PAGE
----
Florida condo collapse has larger implications for landlords and property managers
We are deeply saddened by the loss of many souls in the collapse of a 12-story condominium in Surfside, Florida.
To varying degrees, the Bay Area has had its own tragedies with structural integrity. Many of us recall the buzzing about baseball in 1989 and the 6.7 magnitude earthquake that occurred when game 3 of the World Series was underway. This led to improvements in earthquake-resistant structures and better forecasting of building performance.
In the not-so-distant past, we are reminded of Oakland’s Ghost Ship tragedy, highlighting the need for effective building codes and diligent enforcement to maintain a habitable dwelling.
Also seared in our memory is Berkeley’s deadly 2015 balcony collapse, with dry rot caused by improper construction the likely culprit. This, too, led to new legislation that required inspectors to check the waterproofing on decks of balconies of all buildings with three or more multi-family units.
Could a building collapse happen here?
A structure that is reduced to rubble is a rare event anywhere. Never say never, but there is a consensus among experts that California buildings have a leg up on structural integrity because of added protections - they are built to withstand the seismic loads of earthquakes. There is, however, a question mark for older buildings that have not been retrofitted.
The remote possibility of a similar catastrophe was concerning enough for the Los Angeles County Board of Supervisors to sail through a motion mandating engineering inspections for older high-rise buildings.
Closer to home, the sinking Millennium Tower is believed to be stable and safe. Already designed to stringent earthquake resistance standards, the hulking building is undergoing structural upgrades at the price tag of $100 million.
A wake-up call for condo associations
We have always admonished our clients not to be penny-wise and a pound foolish. Clearly, the Florida tragedy stresses the need for condo associations, through proactive inspections, to look for telltale signs of disrepair and immediately do something about a problem that arises before it turns into a crisis. Older buildings should get even more scrutiny.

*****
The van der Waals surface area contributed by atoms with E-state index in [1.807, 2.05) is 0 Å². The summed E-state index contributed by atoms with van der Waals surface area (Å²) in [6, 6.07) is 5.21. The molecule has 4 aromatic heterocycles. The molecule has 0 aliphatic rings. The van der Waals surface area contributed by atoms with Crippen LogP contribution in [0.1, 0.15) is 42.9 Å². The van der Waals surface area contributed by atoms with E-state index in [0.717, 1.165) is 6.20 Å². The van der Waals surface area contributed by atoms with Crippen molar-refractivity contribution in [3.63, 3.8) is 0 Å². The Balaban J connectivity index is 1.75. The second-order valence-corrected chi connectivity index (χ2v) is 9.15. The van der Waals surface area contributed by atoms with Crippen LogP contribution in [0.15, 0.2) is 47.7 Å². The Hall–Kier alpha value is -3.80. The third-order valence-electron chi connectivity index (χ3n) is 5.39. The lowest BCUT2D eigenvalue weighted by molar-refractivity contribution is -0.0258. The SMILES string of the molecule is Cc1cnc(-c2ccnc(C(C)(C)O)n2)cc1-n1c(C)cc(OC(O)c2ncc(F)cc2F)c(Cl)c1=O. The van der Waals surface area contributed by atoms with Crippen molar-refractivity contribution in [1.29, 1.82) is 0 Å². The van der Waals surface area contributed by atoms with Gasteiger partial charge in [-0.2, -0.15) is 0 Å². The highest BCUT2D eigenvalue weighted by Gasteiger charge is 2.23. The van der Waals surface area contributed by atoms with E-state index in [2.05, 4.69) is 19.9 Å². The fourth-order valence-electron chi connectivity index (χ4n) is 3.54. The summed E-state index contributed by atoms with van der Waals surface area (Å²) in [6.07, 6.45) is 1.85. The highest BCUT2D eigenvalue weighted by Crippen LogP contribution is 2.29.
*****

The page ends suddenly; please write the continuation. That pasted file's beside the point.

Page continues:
Condo owners should take a hard look at HOA fees that fund short and long-term building maintenance. These fees should be right-sized to cover any unanticipated and costly defects.
Our larger takeaways
Tragedies are rarely singular events, but a sequence of identifiable problems that go neglected. Landlords and property managers should not allow defects to fester.
The collapse of a condo building is an extraordinarily rare event and perhaps the first of its kind in the country. Yet there are plenty of other, more common instances when landlords and property managers allow a situation to worsen, for example, a leaking roof or a hoarding tenant who attracts vermin and creates an egress issue for other tenants.
Whether or not the tenant has been behind on rent, all California leases come with an implied warranty of habitability. This means a landlord must keep the premises in a condition fit for the occupation of human beings and comply with applicable housing and building codes/standards that impact a tenant’s safety and health.
In this whimsical video that admittedly goes a little fast for the eyes, we outlined the critical aspects of habitability that cannot be ignored.
Being the eyes and ears of your property
During the pandemic, many landlords and property managers were put into a difficult position because they were unable to gain access to the premises to make necessary repairs or do preventive maintenance. After all, the tenant feared contagion. We advised clients to prioritize those projects that related to habitability and then, only with proper precautionary measures.
As California reopened, a failure to access the rental unit has become less of a problem. In every time and season, though, it has been vexing for landlords or their agents when they are denied entry when there is a permissible reason and proper notice has been served. If there are any obstructions, Bornstein Law can assist.
Now is not the time to hire a friend of a cousin who happens to be a handyman
It’s not enough to detect a problem and make necessary repairs; the work should be done by licensed and insured contractors or the landlord/property manager invites liability. Imagine, for example, an amateur doing a shoddy job on a furnace and tenants get carbon monoxide poisoning.
Don’t take any gambles with your rental business
When in doubt, contact the law firm built for rental property owners. For the better part of three decades, Bornstein Law has helped landlords, property managers, and real estate professionals optimize their investments, reduce or eliminate risk, and power through challenges.